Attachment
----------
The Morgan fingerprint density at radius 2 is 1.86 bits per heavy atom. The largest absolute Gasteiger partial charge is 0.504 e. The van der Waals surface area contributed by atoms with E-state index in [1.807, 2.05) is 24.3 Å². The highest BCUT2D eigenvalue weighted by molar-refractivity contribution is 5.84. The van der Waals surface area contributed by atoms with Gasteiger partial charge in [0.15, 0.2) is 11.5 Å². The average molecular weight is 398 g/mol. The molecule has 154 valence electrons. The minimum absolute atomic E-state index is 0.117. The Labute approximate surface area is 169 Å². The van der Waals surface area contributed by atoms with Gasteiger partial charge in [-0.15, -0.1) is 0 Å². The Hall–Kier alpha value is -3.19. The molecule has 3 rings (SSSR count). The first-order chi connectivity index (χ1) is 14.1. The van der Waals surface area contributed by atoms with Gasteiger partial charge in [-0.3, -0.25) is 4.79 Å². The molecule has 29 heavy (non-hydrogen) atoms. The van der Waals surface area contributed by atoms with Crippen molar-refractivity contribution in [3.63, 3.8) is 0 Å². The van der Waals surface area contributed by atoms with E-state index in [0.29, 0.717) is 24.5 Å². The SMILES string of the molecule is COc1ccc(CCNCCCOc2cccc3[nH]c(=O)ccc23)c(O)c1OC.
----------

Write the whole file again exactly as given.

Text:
The Morgan fingerprint density at radius 2 is 1.86 bits per heavy atom. The largest absolute Gasteiger partial charge is 0.504 e. The van der Waals surface area contributed by atoms with E-state index in [1.807, 2.05) is 24.3 Å². The highest BCUT2D eigenvalue weighted by molar-refractivity contribution is 5.84. The van der Waals surface area contributed by atoms with Gasteiger partial charge in [0.15, 0.2) is 11.5 Å². The average molecular weight is 398 g/mol. The molecule has 154 valence electrons. The minimum absolute atomic E-state index is 0.117. The Labute approximate surface area is 169 Å². The van der Waals surface area contributed by atoms with Gasteiger partial charge in [-0.15, -0.1) is 0 Å². The Hall–Kier alpha value is -3.19. The molecule has 3 rings (SSSR count). The first-order chi connectivity index (χ1) is 14.1. The van der Waals surface area contributed by atoms with Gasteiger partial charge in [-0.3, -0.25) is 4.79 Å². The molecule has 29 heavy (non-hydrogen) atoms. The van der Waals surface area contributed by atoms with Crippen molar-refractivity contribution in [3.63, 3.8) is 0 Å². The van der Waals surface area contributed by atoms with E-state index in [0.29, 0.717) is 24.5 Å². The SMILES string of the molecule is COc1ccc(CCNCCCOc2cccc3[nH]c(=O)ccc23)c(O)c1OC.